Can Slower Parcel Delivery Sometimes Be The Better Choice?

There is an interesting development in the delivery of parcels, which is using some of the older methods of transport. The train has been replaced by the plane or ship as the method of transport for many years now in places which involves longer distances but recently a train service which carries freight was introduced to travel from China to Poland and is being used for parcel deliveries to Russia and other places. Unfortunately the Russian hub is not considered reliable enough at present for a direct route to Moscow.

The introduction of this route sparks the notion that this transport is carried out to deliver parcels which would normally go by ship and take 6 to 12 weeks to go by train and take 2 weeks only and is a good half way house between the slowness of ship travel and the expense of air travel. This method of transport will obviously help the large oversized parcel trade as the speed of delivery is relatively short but the cost is competitive with shipping and obviously cheaper than air travel. It would seem that this type of travel will increase significantly as the speed of train travel increases across the world with the introduction of high speed train lines. At the moment the train line from Hong Kong to Beijing via Shanghai is well under way and will be finished in the next 2 years and will cover some 1500 miles at a speed in excess of 300 mph and there are many other routes planned. It seems obvious that most continental countries will improve their train lines to deal with growing East to West trade.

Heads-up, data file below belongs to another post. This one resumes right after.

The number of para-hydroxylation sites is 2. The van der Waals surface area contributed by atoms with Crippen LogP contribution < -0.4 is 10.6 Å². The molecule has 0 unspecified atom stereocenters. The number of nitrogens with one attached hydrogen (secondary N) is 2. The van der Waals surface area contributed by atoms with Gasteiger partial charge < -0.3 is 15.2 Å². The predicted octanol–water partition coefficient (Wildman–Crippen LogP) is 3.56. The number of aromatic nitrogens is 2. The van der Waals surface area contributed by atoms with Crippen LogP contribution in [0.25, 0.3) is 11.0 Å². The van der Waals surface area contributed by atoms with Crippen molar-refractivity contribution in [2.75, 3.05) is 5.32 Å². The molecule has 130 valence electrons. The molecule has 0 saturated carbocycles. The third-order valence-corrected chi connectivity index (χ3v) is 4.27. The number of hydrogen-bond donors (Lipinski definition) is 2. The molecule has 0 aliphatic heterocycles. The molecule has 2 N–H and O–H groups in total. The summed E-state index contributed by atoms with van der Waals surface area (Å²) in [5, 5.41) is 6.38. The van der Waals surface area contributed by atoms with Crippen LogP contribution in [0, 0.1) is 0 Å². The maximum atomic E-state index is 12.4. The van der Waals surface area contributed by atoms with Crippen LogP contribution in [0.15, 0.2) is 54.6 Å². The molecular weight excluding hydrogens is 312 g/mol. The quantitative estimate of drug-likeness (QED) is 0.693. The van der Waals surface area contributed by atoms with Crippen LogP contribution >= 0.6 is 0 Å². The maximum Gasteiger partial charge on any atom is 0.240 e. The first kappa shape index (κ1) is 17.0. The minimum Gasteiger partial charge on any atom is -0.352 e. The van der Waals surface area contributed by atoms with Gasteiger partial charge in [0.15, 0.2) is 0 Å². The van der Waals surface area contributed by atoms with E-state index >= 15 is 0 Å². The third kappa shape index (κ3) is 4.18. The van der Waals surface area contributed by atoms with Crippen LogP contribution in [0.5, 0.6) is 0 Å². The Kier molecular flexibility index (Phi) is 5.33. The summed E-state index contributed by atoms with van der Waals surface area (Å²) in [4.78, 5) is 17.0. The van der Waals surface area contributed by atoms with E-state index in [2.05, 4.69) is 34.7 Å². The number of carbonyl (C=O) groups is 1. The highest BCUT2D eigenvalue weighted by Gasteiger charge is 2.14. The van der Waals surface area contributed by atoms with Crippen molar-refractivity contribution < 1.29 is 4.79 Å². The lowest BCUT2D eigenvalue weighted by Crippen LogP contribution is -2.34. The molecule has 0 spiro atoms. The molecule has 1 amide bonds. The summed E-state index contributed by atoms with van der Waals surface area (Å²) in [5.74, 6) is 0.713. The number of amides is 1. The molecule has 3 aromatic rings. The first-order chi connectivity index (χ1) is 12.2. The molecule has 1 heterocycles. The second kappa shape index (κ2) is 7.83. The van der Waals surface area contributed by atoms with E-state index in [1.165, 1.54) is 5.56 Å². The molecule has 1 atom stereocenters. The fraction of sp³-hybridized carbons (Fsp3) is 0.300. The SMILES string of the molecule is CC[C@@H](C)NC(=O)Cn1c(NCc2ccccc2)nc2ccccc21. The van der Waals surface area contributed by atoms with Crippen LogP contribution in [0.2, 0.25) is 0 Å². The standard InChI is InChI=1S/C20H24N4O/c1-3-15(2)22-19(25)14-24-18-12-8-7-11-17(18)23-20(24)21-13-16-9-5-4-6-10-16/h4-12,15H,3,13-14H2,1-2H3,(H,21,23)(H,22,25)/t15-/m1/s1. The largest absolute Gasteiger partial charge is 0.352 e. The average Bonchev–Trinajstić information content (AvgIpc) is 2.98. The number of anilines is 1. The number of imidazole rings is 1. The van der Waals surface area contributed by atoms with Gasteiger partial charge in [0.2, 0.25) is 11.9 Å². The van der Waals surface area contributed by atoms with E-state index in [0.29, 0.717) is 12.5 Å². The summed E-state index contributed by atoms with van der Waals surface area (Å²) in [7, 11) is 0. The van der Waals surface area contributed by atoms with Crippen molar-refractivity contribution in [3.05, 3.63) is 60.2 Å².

Certainly Europe and Asia will improve but it remains a question as to whether the USA and Canada will want the expense of such a system. The large parcel delivery has progressed excellently during the past few years without the train and a good courier will ship parcels with a standard weight up to 500 kg to most countries in the world and the prices are excellent value for the weight carried. This system is in such demand that the parcel can be booked and all paperwork completed via the Internet. The speed and flexibility of such an operation opens up a whole new world of trade, so that the part load which was previously priced out of the market now becomes a realistic option.